We are told in Scripture to let our light shine before other people so that they may see our good works and glorify our heavenly Father. That portion of the Gospel of Matthew has been a signature verse in my own life and one I have emphasized over and over with my children. However, I must confess that the way I have always oriented myself to this portion of God's Word had to do with achieving or excelling in some enterprise or activity, and then having the successful person give credit to God. This past week my 15-year-old daughter taught me a lesson when she followed the command of Matthew 5:16 in a way that impressed and instructed her father and me.
In a golf tournament that meant a lot to her, she performed quite poorly. In fact, it proved to be a situation where most people would experience extreme humiliation. However, our daughter, although humbled and quite frustrated, didn't feel compelled to hide her head in shame or avoid meeting up with fellow competitors who had scored much better than she. In fact, our girl was ready and available to console others who had frustrations and upsets of their own – despite the fact that their scores were significantly better than hers. In other words, her light was shining.
However difficult it may be to accept, sometimes God intends for us be salt and light in less than flattering circumstances. Moreover, since we believe in a predestinating God who foreordains whatsoever comes to pass, we must be ready to receive the outcomes He has planned for us, whether or not they conform to our desired results. There is no qualifier on the command to let the light of Christ shine -- it applies to all places and all times.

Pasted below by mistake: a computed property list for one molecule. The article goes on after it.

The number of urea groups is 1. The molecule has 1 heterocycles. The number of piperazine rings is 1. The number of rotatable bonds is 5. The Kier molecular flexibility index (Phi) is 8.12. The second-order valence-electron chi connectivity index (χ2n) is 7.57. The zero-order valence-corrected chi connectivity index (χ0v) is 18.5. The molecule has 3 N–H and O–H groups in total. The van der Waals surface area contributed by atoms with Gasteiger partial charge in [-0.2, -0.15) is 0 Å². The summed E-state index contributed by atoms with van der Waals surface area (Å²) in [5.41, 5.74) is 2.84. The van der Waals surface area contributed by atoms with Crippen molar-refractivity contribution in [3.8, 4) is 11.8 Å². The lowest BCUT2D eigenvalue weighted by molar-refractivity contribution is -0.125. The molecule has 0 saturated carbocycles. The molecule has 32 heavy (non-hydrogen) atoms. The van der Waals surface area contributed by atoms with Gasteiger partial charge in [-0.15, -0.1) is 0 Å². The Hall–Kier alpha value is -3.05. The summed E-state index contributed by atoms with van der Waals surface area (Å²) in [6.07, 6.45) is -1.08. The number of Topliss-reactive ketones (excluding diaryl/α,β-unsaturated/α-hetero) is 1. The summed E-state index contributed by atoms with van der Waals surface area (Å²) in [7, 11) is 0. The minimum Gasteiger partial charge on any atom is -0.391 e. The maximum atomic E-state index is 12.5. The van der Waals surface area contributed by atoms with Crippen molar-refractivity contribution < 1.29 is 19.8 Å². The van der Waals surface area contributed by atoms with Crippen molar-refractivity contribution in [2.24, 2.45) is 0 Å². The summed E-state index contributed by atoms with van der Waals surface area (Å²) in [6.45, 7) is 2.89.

That evening, we attended a dinner for the contestants and their parents. I'm sorry to report that most were only interested in sharing how they or their child played that day. Some even "congratulated" my daughter, without even asking how she played or knowing what her score was. Yet, as I sat next to my daughter -- a young lady who knows she is a child of God and is secure in that fact -- I was gratified to realize that in spite of my years of being a homeschooling mom, I continue to have plenty to learn. Indeed, I am taught by my students.
- Andrea G. Schwartz
Andrea Schwartz is Chalcedon’s family and Christian education advocate, and the author of eight books including: A House for God: Building a Kingdom-Driven Family, The Biblical Trustee Family: Understanding God’s Purpose for Your Household, Empowered: Developing Strong Women for Kingdom Service, Woman of the House: A Mother’s Role in Building a Christian Culture, and The Homeschool Life: Discovering God’s Way to Family-Based Education. She’s also the co-host of the Out of the Question podcast, the Chalcedon podcast, and has an active teaching schedule with women and high schooled students.. She can be reached at [email protected].